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I'm toying with buying a house in a dodgy (i.e. cheap area). Looking around Burley, seemed like a significant number had been broken into, and  maybe 5% of the houses were boarded up. Presumably the unoccupied rate is even higher.

 

Are there any useful measures one can take in such an area, especially if leaving the house unoccupied for any time. e.g. steel doors and shutters. I assume most of the burglaries are local amateurs, homeless, druggies, etc, as there wouldn't be any valuable possessions in most. EA did say that they can strip the house of everything, including boilers etc. Even saw one that the wall had been broken through to get access (an internal wall in a porch, not an external wall).

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It's a tricky one, especially if you are talking about a back to back terrace. Your front door and downstairs window are going to be the only way out if there's a fire. The idea of blocking these with metal bars gives me the shits, but plenty of houses in Burley have them.

 

My approach would be to make the house look cared-for and lived-in. Net curtains, fresh paint on the ledges. Make sure downstairs door and window are sturdy. Maybe an alarm or CCTV you can monitor from your phone?

 

Burley only looks cheap compared to the ridiculous prices in other areas. Student houses are starting to sit empty as students realise that they'd rather have an en-suite loo and ethernet in one of the newly built blocks. I expect Burley to get cheaper still, but you know that because you're here. Good luck whatever you decide.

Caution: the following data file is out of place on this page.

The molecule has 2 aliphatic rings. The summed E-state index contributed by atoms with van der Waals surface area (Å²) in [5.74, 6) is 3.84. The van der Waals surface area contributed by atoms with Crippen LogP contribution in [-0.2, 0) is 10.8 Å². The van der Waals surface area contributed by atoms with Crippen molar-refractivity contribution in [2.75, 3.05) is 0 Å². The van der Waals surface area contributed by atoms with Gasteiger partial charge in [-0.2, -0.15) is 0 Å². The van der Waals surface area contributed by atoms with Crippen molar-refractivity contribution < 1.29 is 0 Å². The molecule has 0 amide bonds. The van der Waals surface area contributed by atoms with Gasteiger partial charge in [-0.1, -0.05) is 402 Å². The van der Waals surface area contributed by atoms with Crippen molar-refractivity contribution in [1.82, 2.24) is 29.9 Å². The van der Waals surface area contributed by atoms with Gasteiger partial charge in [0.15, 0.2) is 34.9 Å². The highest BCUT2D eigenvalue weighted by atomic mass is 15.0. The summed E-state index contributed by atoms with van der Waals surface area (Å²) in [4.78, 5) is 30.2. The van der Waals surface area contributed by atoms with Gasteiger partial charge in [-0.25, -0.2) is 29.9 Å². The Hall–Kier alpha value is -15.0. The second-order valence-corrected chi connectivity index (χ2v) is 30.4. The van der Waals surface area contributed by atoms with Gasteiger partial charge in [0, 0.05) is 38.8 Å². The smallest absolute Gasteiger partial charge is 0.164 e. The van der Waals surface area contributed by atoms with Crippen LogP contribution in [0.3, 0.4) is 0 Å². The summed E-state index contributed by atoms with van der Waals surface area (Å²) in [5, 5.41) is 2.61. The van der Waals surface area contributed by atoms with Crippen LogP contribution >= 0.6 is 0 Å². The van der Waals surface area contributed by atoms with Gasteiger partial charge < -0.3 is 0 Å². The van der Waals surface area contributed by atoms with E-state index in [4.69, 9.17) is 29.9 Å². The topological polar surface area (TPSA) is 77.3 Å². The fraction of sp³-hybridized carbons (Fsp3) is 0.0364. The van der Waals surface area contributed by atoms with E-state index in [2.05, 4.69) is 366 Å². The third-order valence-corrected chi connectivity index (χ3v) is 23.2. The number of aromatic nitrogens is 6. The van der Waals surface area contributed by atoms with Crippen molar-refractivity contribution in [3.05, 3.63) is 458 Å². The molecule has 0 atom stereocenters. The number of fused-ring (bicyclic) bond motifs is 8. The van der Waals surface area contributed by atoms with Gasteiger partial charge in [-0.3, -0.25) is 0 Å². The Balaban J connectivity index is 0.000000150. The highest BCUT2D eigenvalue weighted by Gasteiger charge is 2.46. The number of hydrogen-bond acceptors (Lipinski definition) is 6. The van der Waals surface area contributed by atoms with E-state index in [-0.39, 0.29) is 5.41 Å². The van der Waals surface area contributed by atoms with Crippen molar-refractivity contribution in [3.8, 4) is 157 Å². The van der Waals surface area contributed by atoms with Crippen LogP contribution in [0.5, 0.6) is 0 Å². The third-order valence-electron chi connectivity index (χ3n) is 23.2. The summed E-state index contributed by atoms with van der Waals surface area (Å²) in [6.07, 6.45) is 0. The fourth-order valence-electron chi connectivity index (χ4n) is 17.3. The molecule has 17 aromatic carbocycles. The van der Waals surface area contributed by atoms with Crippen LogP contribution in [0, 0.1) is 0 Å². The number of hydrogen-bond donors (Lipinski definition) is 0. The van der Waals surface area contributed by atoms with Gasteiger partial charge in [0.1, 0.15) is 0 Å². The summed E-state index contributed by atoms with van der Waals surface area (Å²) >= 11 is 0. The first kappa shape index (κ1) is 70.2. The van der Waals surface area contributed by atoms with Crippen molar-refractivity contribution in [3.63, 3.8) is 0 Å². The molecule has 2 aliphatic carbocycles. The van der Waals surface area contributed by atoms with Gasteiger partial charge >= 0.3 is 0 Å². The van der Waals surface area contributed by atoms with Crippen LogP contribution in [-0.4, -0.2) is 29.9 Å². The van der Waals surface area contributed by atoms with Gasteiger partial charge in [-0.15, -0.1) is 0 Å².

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Being retired, we go away for months at a time.

My security consists of five IP cameras dotted around the house (£25 each on ebay) that I check once or twice a day when we are away. It won't stop a break in, but it will enable me to see if there is a problem so that I can ask a relative, or the police, to investigate. The cameras also detect motion and can be set up to take a still picture and email it to me. I also have WiFi controlled lights that I can switch on and off remotely and a WiFi hall thermostat to monitor and control the temperature remotely.

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On 18/03/2019 at 10:53, Bruce Banner said:

 

My security consists of five IP cameras dotted around the house (£25 each on ebay) 

Thanks Brucie. That would significantly increase the value of my home posessions. Do the pictures get saved online? What happens if they steal the cameras and your computer?

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On 17/03/2019 at 20:30, up2late said:

It's a tricky one, especially if you are talking about a back to back terrace. Your front door and downstairs window are going to be the only way out if there's a fire. The idea of blocking these with metal bars gives me the shits, but plenty of houses in Burley have them.

 

My approach would be to make the house look cared-for and lived-in. Net curtains, fresh paint on the ledges. Make sure downstairs door and window are sturdy. Maybe an alarm or CCTV you can monitor from your phone?

 

Burley only looks cheap compared to the ridiculous prices in other areas. Student houses are starting to sit empty as students realise that they'd rather have an en-suite loo and ethernet in one of the newly built blocks. I expect Burley to get cheaper still, but you know that because you're here. Good luck whatever you decide.

It's funny, how looking unlived in and therefore presumably not containing much of value, actually increases the risk. That's why I assume it is just dossers and low life, rather than proper criminals.